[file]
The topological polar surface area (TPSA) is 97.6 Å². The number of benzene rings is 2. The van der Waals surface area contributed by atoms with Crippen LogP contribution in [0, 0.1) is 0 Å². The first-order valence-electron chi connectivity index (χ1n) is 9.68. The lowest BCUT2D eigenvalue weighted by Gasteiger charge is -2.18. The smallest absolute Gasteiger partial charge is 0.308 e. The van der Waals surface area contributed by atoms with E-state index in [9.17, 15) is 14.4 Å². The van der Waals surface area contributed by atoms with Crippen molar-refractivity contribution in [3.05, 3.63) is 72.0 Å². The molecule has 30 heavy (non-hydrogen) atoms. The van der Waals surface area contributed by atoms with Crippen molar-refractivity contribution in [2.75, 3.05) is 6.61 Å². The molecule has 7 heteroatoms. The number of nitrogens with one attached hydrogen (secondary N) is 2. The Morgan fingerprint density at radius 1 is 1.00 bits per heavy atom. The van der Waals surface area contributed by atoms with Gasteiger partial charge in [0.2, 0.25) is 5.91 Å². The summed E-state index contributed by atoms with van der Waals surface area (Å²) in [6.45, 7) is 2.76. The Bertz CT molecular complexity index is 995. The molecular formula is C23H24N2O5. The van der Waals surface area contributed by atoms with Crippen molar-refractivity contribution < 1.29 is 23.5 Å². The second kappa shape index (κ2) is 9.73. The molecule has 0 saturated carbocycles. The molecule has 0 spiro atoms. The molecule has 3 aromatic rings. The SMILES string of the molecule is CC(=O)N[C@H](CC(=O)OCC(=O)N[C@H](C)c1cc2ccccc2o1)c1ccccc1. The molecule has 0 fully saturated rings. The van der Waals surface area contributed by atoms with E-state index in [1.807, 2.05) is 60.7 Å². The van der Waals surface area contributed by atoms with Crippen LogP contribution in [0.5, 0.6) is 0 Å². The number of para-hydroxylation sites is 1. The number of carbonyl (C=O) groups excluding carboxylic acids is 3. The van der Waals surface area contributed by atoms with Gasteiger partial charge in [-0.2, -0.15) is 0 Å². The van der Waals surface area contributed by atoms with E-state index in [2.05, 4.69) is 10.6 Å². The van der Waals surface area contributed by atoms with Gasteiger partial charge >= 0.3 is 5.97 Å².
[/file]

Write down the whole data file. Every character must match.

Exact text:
The topological polar surface area (TPSA) is 97.6 Å². The number of benzene rings is 2. The van der Waals surface area contributed by atoms with Crippen LogP contribution in [0, 0.1) is 0 Å². The first-order valence-electron chi connectivity index (χ1n) is 9.68. The lowest BCUT2D eigenvalue weighted by Gasteiger charge is -2.18. The smallest absolute Gasteiger partial charge is 0.308 e. The van der Waals surface area contributed by atoms with E-state index in [9.17, 15) is 14.4 Å². The van der Waals surface area contributed by atoms with Crippen molar-refractivity contribution in [3.05, 3.63) is 72.0 Å². The molecule has 30 heavy (non-hydrogen) atoms. The van der Waals surface area contributed by atoms with Crippen molar-refractivity contribution in [2.75, 3.05) is 6.61 Å². The molecule has 7 heteroatoms. The number of nitrogens with one attached hydrogen (secondary N) is 2. The Morgan fingerprint density at radius 1 is 1.00 bits per heavy atom. The van der Waals surface area contributed by atoms with Gasteiger partial charge in [0.2, 0.25) is 5.91 Å². The summed E-state index contributed by atoms with van der Waals surface area (Å²) in [6.45, 7) is 2.76. The Bertz CT molecular complexity index is 995. The molecular formula is C23H24N2O5. The van der Waals surface area contributed by atoms with Crippen molar-refractivity contribution < 1.29 is 23.5 Å². The second kappa shape index (κ2) is 9.73. The molecule has 0 saturated carbocycles. The molecule has 0 spiro atoms. The molecule has 3 aromatic rings. The SMILES string of the molecule is CC(=O)N[C@H](CC(=O)OCC(=O)N[C@H](C)c1cc2ccccc2o1)c1ccccc1. The molecule has 0 fully saturated rings. The van der Waals surface area contributed by atoms with E-state index in [1.807, 2.05) is 60.7 Å². The van der Waals surface area contributed by atoms with Crippen LogP contribution in [0.5, 0.6) is 0 Å². The number of para-hydroxylation sites is 1. The number of carbonyl (C=O) groups excluding carboxylic acids is 3. The van der Waals surface area contributed by atoms with Gasteiger partial charge in [-0.2, -0.15) is 0 Å². The van der Waals surface area contributed by atoms with E-state index in [2.05, 4.69) is 10.6 Å². The van der Waals surface area contributed by atoms with Gasteiger partial charge >= 0.3 is 5.97 Å².